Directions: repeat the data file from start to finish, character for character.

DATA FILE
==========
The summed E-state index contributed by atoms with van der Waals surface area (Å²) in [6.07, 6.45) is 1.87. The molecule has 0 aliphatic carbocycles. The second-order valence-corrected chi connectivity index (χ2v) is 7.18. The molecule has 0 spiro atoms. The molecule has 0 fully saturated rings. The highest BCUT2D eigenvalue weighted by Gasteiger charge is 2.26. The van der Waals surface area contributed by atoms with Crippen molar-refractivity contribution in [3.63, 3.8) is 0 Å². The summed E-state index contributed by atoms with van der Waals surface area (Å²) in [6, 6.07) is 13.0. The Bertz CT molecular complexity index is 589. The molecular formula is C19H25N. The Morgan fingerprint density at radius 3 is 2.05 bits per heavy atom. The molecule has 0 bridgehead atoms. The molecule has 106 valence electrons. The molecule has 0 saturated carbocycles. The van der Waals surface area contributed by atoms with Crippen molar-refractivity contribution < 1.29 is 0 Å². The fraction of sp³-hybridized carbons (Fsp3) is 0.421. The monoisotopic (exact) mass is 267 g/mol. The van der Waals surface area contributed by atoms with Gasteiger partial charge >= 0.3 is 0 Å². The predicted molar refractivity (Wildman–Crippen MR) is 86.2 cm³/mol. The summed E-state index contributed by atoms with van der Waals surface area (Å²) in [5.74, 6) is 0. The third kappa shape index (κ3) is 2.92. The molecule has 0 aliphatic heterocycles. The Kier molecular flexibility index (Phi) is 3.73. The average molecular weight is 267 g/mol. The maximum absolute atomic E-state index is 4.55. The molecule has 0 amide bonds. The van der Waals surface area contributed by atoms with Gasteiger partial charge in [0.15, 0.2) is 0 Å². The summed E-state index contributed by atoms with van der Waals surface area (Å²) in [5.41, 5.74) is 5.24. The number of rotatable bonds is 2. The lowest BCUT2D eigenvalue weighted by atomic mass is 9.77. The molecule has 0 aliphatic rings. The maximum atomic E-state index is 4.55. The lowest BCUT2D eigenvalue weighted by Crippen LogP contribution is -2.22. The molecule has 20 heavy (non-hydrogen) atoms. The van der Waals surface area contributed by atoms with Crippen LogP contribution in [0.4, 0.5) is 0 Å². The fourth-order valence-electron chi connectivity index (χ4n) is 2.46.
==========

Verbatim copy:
The summed E-state index contributed by atoms with van der Waals surface area (Å²) in [6.07, 6.45) is 1.87. The molecule has 0 aliphatic carbocycles. The second-order valence-corrected chi connectivity index (χ2v) is 7.18. The molecule has 0 spiro atoms. The molecule has 0 fully saturated rings. The highest BCUT2D eigenvalue weighted by Gasteiger charge is 2.26. The van der Waals surface area contributed by atoms with Crippen molar-refractivity contribution in [3.63, 3.8) is 0 Å². The summed E-state index contributed by atoms with van der Waals surface area (Å²) in [6, 6.07) is 13.0. The Bertz CT molecular complexity index is 589. The molecular formula is C19H25N. The Morgan fingerprint density at radius 3 is 2.05 bits per heavy atom. The molecule has 0 bridgehead atoms. The molecule has 106 valence electrons. The molecule has 0 saturated carbocycles. The van der Waals surface area contributed by atoms with Crippen molar-refractivity contribution < 1.29 is 0 Å². The fraction of sp³-hybridized carbons (Fsp3) is 0.421. The monoisotopic (exact) mass is 267 g/mol. The van der Waals surface area contributed by atoms with Gasteiger partial charge >= 0.3 is 0 Å². The predicted molar refractivity (Wildman–Crippen MR) is 86.2 cm³/mol. The summed E-state index contributed by atoms with van der Waals surface area (Å²) in [5.74, 6) is 0. The third kappa shape index (κ3) is 2.92. The molecule has 0 aliphatic heterocycles. The Kier molecular flexibility index (Phi) is 3.73. The average molecular weight is 267 g/mol. The maximum absolute atomic E-state index is 4.55. The molecule has 0 amide bonds. The van der Waals surface area contributed by atoms with Gasteiger partial charge in [0.15, 0.2) is 0 Å². The summed E-state index contributed by atoms with van der Waals surface area (Å²) in [5.41, 5.74) is 5.24. The number of rotatable bonds is 2. The lowest BCUT2D eigenvalue weighted by atomic mass is 9.77. The molecule has 0 aliphatic rings. The maximum atomic E-state index is 4.55. The lowest BCUT2D eigenvalue weighted by Crippen LogP contribution is -2.22. The molecule has 20 heavy (non-hydrogen) atoms. The van der Waals surface area contributed by atoms with Crippen LogP contribution in [0.4, 0.5) is 0 Å². The fourth-order valence-electron chi connectivity index (χ4n) is 2.46.